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Approx. 2 months

Assumes 6hrs/wk (work at your own pace)

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Course Summary

Introduction to Operating Systems is a graduate-level introductory course in operating systems. This course teaches the basic operating system abstractions, mechanisms, and their implementations. The core of the course contains concurrent programming (threads and synchronization), inter process communication, and an introduction to distributed operating systems. The course is split into four sections: (1) Introduction, (2) Process and Thread Management, (3) Resource Management and Communication, and (4) Distributed Systems.

Why Take This Course?

The goals of this course are three-fold.

  1. Students will understand the rationale behind the current design and implementation decisions in modern OS’s (like Linux) by considering the historic evolution of various OS constructs
  2. Students will be exposed to theoretical knowledge regarding operating systems principles and implementation
  3. Students will gain knowledge via experimenting and evaluating various OS aspects in a practical manner

Prerequisites and Requirements

To undertake this course, you should have taken an undergraduate level course on, or be otherwise familiar with, basic hardware and software aspects of computer systems organization. Prior programming experience with C is recommended, as C is required for the practical component of this course.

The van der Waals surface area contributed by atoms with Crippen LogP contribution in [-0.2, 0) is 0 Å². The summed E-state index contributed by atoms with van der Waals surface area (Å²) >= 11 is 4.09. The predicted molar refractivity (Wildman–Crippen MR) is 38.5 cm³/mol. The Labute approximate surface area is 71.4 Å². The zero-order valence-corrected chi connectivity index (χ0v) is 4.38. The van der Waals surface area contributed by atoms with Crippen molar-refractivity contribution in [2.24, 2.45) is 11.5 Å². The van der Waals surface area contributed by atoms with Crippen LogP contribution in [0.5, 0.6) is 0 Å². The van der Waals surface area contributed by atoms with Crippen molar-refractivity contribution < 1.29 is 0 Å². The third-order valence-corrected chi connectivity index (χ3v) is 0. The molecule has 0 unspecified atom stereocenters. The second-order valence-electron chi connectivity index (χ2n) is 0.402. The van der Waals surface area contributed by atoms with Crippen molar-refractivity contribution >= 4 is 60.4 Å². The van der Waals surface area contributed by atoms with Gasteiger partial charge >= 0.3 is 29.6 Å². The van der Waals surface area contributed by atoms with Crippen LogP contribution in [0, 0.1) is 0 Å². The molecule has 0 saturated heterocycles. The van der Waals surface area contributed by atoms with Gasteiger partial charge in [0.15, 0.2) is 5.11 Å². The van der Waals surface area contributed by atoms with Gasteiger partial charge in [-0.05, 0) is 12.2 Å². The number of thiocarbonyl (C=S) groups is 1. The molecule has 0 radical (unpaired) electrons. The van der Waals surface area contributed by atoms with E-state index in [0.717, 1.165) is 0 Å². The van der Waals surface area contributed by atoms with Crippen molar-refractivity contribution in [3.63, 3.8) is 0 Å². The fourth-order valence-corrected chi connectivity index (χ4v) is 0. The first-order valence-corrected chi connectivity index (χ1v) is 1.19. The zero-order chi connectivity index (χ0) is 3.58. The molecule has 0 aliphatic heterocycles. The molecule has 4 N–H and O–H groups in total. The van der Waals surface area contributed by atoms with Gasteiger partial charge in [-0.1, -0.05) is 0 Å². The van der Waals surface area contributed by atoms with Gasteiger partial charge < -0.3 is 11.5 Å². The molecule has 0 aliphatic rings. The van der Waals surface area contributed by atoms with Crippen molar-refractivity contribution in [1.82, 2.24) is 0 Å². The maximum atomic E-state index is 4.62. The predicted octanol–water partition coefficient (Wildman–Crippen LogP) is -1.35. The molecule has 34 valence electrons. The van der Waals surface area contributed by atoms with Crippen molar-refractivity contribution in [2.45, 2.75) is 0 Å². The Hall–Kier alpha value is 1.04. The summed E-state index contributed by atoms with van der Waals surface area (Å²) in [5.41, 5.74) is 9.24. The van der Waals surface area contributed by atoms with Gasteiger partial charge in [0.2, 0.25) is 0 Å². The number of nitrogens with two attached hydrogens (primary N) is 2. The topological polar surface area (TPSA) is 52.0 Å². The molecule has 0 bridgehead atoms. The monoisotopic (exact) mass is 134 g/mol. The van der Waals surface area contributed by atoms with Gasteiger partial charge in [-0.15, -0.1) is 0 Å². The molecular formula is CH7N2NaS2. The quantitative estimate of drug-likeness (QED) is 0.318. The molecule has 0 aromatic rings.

For other requirements, see Udacity's Technology Requirements.

See the Technology Requirements for using Udacity.

What Will I Learn?

Projects

Project 1: Multi-Threaded Web Server

Project 1 of this course.

Syllabus

The Course Wiki serves as the syllabus for Introduction to Operating Systems. But, for a high-level view of the course, we have listed the lessons:

Part 1: Introduction

  • Lesson 1: Course Overview
  • Lesson 2: Introduction to Operating Systems

Part 2: Process and Thread Management

  • Lesson 1: Processes and Process Management
  • Lesson 2: Threads and Concurrency
  • Lesson 3: Threads Case Study: PThreads
  • Lesson 4: Thread Implementation Considerations
  • Lesson 5: Thread Performance Considerations

Part 3: Resource Management and Communication

  • Lesson 1: Scheduling
  • Lesson 2: Memory Management
  • Lesson 3: Inter-Process Communication
  • Lesson 4: Synchronization Constructs
  • Lesson 5: I/O Management
  • Lesson 6: Resource Virtualization

Part 4: Distributed Systems

  • Lesson 1: Remote Services
  • Lesson 2: Distributed File Systems
  • Lesson 3: Distributed Shared Memory
  • Lesson 4: Data Center Technologies

Instructors & Partners

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Ada Gavrilovska

Ada is a senior research faculty at the College of Computing and the Center for Experimental Research in Computer Systems (CERCS) at Georgia Tech. Her interests include conducting experimental systems research, specifically addressing high-performance applications on distributed heterogeneous platforms, and focusing on topics that range from operating and distributed systems, to virtualization, to programmable network devices and communication accelerators, to active and adaptive middleware and I/O.

instructor photo

Jarrod Parkes

Jarrod is no stranger to trying new things for the sake of education: both a self-starter and advocate for reinventing the ways we learn, he first started challenging the status quo when he helped create virtual science labs for middle school students at the HudsonAlpha Institute for Biotechnology. While studying Computer Science at the University of Alabama in Huntsville, he started supplementing his college curriculum with online courseware, and he has never looked back. He holds a BS in Computer Science from the University of Alabama in Huntsville.